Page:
With so much progress made already here in Kitui, it is important that the entire community really feels involved in the project and receives encouragement to keep going until all the work is done. To help this, we recently held elections to form a new project committee.
By giving more people the chance to exercise leadership, new ideas and suggestions are brought to the table, and we can ensure that our work here is as effective as possible.
Thank you as always for helping us get to where we are today, your thoughts and prayers mean so much.
We’ve been talking a lot about Hands On Kitui on social media. Why not share some posts with your friends to let them know about this special project?
Sarah Hagger-Holt, CAFOD’s Campaigns Engagement Manager, tells us about her experience at the Speak Up climate lobby.
On 17 June, 9,000 people came to Westminster to speak to their MPs about climate change as part of The Climate Coalition Speak Up For the Love Of lobby of Parliament. They came in twos and threes or in coach-loads. For some it was a simple tube ride, while others got up before dawn or even travelled down by overnight bus. They came from almost every UK constituency.
I spotted many familiar faces from past marches and lobbies, as well groups of schoolchildren experiencing their first taste of campaigning for change. I saw parents with their babies sleeping in slings, and caught up with a group of Sisters, all well into their 70s, having the time of their lives waving their banners and chatting to other CAFOD supporters.
Here in Kitui, the landscape is nearly unrecognisable, as more and more people are using their new hands on skills to improve their own land.
One such person is Stella, whose family have a small farm, and who has worked tirelessly to put all that she has been shown into practice. In this video she shows us around, and explains how her new skills are helping her farm thrive.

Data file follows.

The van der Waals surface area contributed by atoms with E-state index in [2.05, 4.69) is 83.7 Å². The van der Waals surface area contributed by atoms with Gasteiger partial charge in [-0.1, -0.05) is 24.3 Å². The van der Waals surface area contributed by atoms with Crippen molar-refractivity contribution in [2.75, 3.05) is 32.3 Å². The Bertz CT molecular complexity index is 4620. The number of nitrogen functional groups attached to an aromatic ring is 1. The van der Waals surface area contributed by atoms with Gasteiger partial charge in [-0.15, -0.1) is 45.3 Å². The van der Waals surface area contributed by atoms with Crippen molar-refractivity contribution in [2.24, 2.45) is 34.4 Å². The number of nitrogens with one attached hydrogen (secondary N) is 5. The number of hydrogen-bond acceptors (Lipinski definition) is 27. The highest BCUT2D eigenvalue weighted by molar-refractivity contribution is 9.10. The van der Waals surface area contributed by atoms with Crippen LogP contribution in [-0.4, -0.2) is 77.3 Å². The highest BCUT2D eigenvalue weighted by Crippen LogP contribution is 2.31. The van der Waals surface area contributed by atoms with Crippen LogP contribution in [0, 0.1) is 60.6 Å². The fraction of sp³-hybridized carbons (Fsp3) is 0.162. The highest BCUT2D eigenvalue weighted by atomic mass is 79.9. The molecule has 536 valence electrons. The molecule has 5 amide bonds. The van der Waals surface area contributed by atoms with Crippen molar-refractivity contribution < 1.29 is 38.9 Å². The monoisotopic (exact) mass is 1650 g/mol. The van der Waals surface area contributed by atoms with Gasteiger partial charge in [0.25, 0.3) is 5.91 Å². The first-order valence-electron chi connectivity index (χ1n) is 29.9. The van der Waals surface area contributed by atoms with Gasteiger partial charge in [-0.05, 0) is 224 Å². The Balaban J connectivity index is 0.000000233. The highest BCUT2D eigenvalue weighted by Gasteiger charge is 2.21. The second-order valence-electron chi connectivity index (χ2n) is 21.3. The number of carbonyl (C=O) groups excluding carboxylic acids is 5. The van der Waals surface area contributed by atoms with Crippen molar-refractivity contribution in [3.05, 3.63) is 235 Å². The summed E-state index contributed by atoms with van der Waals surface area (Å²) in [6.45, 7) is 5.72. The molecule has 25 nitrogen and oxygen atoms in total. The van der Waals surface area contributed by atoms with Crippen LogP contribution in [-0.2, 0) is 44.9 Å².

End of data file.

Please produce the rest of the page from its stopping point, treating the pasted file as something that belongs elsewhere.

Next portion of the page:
As we move into the second half of our two-year plan, progress continues at great pace. It’s full steam ahead for all aspects of the project – terracing, dam-building, zai pits and tree planting are going on all across Kitui.
One extremely important development is that people are taking their new skills and applying them to their own gardens and farms. This will help improve the land even further, and provide yet more food and income for the people.
Thank you so much for your continued support, it means the world to us, and please keep Kitui in your prayers.
Progress and project highlights this month
Did you know?
Kenya is home to many herbivorous animals including zebra, giraffe and a variety of antelopes – so it’s essential we build fences to protect the trees while they are young and fragile.
In her second blog from Sierra Leone, Nana Anto-Awuakye writes abouta volunteer burial team on the front line of the fight against Ebola.
We leave behind the bustle of Sierra Leone’s capital Freetown, where the Ebola prevention posters plastered across all available wall space, and on cars and motorbikes, are now looking tattered and faded.
The landscape changes from precarious half-built houses perched on the hillsides surrounding the city, to lush green savannah grasslands.
We are heading to Kambia in the north-east of the country, a district that became a hotspot as the Ebola epidemic gripped the country last year. Sandwiched between the urban district of Port Loko to the south and the border with Guinea – where the virus started – to the north, the odds seem stacked against this unassuming town.
But an amazing partnership has developed here between the Sierra Leonean Ministry of Health, local volunteers – including teachers, students and farmers – and CAFOD, to form the Safe and Dignified Burial team of Kambia. Together they have refused to be overwhelmed by the odds stacked against them.
Before I left London, my colleague Amie came up to my desk and gave me a goodbye hug, saying: “We Sierra Leoneans love to hug.”